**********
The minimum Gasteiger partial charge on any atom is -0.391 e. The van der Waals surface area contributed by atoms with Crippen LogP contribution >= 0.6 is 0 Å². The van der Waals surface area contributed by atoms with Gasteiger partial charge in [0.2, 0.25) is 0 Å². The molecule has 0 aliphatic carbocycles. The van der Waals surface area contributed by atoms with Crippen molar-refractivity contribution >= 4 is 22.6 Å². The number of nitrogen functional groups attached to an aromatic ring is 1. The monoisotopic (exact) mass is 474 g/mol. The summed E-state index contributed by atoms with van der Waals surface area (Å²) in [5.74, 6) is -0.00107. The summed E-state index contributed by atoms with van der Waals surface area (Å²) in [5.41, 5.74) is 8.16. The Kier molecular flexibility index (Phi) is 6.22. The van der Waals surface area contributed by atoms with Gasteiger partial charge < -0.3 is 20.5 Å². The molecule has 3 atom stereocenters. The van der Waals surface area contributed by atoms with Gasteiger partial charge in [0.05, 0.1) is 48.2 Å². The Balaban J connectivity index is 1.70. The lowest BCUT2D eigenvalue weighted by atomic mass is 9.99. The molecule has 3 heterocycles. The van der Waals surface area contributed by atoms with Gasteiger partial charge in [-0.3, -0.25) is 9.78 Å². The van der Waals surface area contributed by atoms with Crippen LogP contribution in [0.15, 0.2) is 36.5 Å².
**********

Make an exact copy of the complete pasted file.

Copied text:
The minimum Gasteiger partial charge on any atom is -0.391 e. The van der Waals surface area contributed by atoms with Crippen LogP contribution >= 0.6 is 0 Å². The van der Waals surface area contributed by atoms with Gasteiger partial charge in [0.2, 0.25) is 0 Å². The molecule has 0 aliphatic carbocycles. The van der Waals surface area contributed by atoms with Crippen molar-refractivity contribution >= 4 is 22.6 Å². The number of nitrogen functional groups attached to an aromatic ring is 1. The monoisotopic (exact) mass is 474 g/mol. The summed E-state index contributed by atoms with van der Waals surface area (Å²) in [5.74, 6) is -0.00107. The summed E-state index contributed by atoms with van der Waals surface area (Å²) in [5.41, 5.74) is 8.16. The Kier molecular flexibility index (Phi) is 6.22. The van der Waals surface area contributed by atoms with Gasteiger partial charge < -0.3 is 20.5 Å². The molecule has 3 atom stereocenters. The van der Waals surface area contributed by atoms with Gasteiger partial charge in [0.05, 0.1) is 48.2 Å². The Balaban J connectivity index is 1.70. The lowest BCUT2D eigenvalue weighted by atomic mass is 9.99. The molecule has 3 heterocycles. The van der Waals surface area contributed by atoms with Gasteiger partial charge in [-0.3, -0.25) is 9.78 Å². The van der Waals surface area contributed by atoms with Crippen LogP contribution in [0.15, 0.2) is 36.5 Å².